Media reports that the prices of new homes in major Chinese cities are plummeting at double-digit rates amount to nothing more than bunkum and wishful thinking.
Admittedly, shrinking sales of new apartments can be observed in most Chinese cities nowadays. But this is just a possible harbinger, not evidence, that property prices have begun to drop.
China's rocketing housing prices are so unpopular nowadays that they are blamed for delaying marriages and depressing Chinese consumption.
Media reports that new-home prices declined by more than 20 percent in Beijing followed a report that the capital has just unveiled the most expensive apartment ever built in the country, which is on sale for 300,000 yuan ($46,000) per sq m.
Local authorities have been quick to suspend sales of such unjustifiably expensive houses. But the far more important task for Chinese policymakers is to focus on fulfilling their promise of building 10 million government-subsidized residences this year if the country is to cool the property market in an orderly way.
After several years of vain attempts to rein in housing price hikes, the Chinese authorities have at last come to the obvious conclusion that a substantial increase in the supply of cheap houses will do the job.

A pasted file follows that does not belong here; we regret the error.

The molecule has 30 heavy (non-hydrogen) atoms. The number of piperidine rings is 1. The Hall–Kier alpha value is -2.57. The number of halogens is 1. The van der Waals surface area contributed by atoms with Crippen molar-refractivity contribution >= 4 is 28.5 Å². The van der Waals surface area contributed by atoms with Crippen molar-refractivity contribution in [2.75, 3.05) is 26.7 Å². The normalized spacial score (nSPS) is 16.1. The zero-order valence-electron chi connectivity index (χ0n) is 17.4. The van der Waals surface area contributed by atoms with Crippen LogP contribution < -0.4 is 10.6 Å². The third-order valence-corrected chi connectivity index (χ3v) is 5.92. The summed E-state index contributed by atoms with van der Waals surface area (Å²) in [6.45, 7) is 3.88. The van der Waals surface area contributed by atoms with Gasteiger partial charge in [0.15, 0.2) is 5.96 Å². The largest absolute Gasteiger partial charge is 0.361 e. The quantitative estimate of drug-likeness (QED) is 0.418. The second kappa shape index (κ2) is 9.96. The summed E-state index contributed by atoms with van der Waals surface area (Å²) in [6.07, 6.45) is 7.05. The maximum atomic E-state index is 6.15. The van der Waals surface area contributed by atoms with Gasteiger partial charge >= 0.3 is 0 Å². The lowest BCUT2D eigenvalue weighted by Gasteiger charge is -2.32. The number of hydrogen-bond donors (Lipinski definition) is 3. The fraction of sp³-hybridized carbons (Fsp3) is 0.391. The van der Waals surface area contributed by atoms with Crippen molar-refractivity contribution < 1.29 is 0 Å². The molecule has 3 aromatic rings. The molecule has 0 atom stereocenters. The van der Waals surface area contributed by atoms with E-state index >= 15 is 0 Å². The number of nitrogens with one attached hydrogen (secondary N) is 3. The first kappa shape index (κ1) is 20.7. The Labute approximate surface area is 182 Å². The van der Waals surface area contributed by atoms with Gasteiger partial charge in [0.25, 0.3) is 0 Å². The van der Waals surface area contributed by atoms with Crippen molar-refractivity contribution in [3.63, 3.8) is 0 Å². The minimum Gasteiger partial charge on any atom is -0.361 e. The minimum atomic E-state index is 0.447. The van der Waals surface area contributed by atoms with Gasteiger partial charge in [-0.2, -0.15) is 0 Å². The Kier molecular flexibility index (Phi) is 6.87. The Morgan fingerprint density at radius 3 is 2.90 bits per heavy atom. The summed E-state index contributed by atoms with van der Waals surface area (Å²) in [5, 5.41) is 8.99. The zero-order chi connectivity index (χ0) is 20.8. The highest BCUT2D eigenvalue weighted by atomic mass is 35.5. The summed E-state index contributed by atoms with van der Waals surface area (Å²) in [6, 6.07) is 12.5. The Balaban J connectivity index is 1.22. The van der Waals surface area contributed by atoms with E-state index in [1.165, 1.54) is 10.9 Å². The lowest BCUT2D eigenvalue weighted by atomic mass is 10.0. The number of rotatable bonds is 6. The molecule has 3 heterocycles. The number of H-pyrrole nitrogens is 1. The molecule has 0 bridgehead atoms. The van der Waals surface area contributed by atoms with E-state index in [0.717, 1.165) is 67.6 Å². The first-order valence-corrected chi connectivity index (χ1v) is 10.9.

The central government's plan to build 36 million government-subsidized housing units in the next five years has been hailed as a huge boost to the national campaign to curb soaring property prices and provide housing for workers with low incomes.
Had about one fifth of the country's more than 200 million urban households been able to move into apartments subsidized by the government, the surge in property prices would not have lasted long.
Given that China has already made it a top priority to fight inflation with tightening measures, the stabilization and then slump in urban house prices will be a sure bet as long as those subsidized housing units are constructed as planned.
Unfortunately, the Ministry of Housing and Urban-Rural Development only began requiring local authorities to release construction plans and report details about the completed projects recently.
Lack of supporting policies to encourage private investment and the difficulties local governments face raising enough money for subsidized housing projects are understandable. But that does not mean misleading media reports about falling property prices can be made an excuse for local governments to drag their heels over building government-subsidized housing units.
It is estimated that the country needs to spend about 1.3 trillion yuan on these housing projects, with more than 500 billion of that coming from the central government and local governments.
This will certainly be a huge financial burden on government coffers. But if this is the price to avoid a disastrous property bust, it's worth it.